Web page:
A few weeks ago we shared some (hopefully) helpful tips to aid you in making your data more powerful and engaging by using visuals. If you missed our Beginner’s Guide to Displaying Data, you can still check it out here. We highlighted images that we’d created in Microsoft PowerPoint , but there are a few other tools we use often that we wanted to share. So if you are a non-graphic designer looking to fool others into thinking you might be a graphic designer, and you have zero dollars, very little time, and a minimal amount of patience – this post is for you. Here are a few free tools you can actually use.
Canva is an online tool that makes it easy to create beautiful graphics with no design or tech experience. The free version contains hundreds of templates, a nice choice of fonts and colors, and endless design inspiration. Over 70 million designs have been created using Canva, including the featured image created for this blog post. These little column chart animals only took about 10 minutes to make. Naming them will take longer. I will have to get back to you on that.
You’ll need to sign up for a Canva account, but it’s easy to do and hassle-free. You can also pay a small fee ($1 in most cases) to use a premium graphic or template. However, I’ve never found it necessary to do this. Which is fantastic, because as you know I try to save all my money for mascara.
Canva also allows you to upload your own photos to incorporate into your designs. That comes in very handy!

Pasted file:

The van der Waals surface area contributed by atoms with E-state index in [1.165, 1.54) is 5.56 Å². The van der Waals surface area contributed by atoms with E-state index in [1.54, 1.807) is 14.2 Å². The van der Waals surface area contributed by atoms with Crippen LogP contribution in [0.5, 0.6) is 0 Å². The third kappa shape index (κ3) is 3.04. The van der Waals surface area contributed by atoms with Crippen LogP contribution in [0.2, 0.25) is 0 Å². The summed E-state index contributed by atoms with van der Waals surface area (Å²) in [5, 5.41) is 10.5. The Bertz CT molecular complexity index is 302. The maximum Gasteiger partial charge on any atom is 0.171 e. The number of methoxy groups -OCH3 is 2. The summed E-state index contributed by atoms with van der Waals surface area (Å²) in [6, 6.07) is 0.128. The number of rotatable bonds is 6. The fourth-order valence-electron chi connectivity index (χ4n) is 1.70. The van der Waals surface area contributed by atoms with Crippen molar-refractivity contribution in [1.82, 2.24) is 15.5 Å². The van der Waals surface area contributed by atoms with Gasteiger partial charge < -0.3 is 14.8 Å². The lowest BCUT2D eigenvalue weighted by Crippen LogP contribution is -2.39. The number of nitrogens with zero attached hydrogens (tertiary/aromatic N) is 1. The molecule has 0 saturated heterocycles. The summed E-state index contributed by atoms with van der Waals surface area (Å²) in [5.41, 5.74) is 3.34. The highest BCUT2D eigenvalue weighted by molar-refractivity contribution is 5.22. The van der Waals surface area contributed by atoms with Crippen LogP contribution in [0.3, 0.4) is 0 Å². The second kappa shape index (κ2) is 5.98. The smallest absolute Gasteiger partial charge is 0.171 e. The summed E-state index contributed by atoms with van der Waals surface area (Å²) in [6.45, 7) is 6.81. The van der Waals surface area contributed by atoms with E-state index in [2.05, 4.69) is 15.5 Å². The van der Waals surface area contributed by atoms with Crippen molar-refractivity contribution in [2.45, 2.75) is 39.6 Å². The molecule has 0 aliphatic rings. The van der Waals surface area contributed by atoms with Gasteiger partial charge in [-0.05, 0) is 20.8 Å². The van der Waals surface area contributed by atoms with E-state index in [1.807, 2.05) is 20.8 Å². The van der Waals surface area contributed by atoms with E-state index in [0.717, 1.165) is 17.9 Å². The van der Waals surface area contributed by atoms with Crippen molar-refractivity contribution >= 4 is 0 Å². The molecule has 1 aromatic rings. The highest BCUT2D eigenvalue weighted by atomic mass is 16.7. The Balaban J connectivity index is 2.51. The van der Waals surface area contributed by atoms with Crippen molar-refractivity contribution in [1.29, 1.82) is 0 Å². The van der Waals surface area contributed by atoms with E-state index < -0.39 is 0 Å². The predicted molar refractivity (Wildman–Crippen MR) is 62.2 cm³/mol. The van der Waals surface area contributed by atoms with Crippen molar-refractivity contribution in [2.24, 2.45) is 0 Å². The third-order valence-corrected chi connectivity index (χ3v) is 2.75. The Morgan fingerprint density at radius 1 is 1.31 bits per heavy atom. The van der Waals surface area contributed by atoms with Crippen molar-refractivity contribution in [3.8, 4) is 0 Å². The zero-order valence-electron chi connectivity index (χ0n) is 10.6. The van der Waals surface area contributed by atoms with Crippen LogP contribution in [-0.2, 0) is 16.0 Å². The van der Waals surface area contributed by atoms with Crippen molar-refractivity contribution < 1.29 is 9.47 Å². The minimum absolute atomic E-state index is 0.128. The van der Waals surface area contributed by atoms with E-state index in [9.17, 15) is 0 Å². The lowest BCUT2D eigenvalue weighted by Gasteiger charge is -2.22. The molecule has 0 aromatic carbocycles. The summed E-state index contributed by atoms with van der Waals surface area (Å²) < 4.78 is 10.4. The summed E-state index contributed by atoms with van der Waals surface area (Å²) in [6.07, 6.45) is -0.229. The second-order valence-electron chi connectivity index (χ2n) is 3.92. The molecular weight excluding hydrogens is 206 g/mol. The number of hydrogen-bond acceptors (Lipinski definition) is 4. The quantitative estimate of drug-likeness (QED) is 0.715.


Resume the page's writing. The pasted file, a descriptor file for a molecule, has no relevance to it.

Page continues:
Total time it will take you to figure out how to use this thing: Canva says 23 seconds, but I would say it’s closer to 5 minutes.
Total number of swear-words you may use in the process: Only one or two. It’s fairly intuitive. Just drag, drop, and click your way to success.
Piktochart is another easy-to-use online graphic maker much like Canva. You can create a free account that allows you to access many templates, images, and features. Paid subscriptions are available, with lower pricing options for non-profits.
Piktochart can help you create the infographic you always wanted to, like this infographic about how to create your own infographic.
Piktochart seems to have fewer free features than Canva, but is still an excellent resource.
Total time it will take you to figure out how to use this thing: 5-10 minutes.
Total number of swear-words you may use in the process: Three. It’s drag-and-drop which once again is quite easy – but the tool bars are small and can be hard to see.
The Infographics Toolbox, created by Darren Delaye is a free downloadable template.
This is a small but mighty collection of graphics. I especially like the maps of the United States. I can’t tell you how often I need a map of the United States, it’s just really often. I’m guessing you need maps too, and if you don’t already, you’ll find a reason to after you download this toolbox. You can recolor as desired, and even separate individual states. Right now, we are here:
That was fun. As you can see, I will find any reason to use the map.
Total time it will take you to figure out how to use this thing: 5 minutes.
Total number of swear-words you may use in the process: Three or four. You can get it down to two if you are a frequent user of Google templates.
Here’s hoping this short but powerful list of tools helps you create data visualizations that leap from your screen to the audience. Share your experiences with us here, we’d love to feature them in an upcoming post.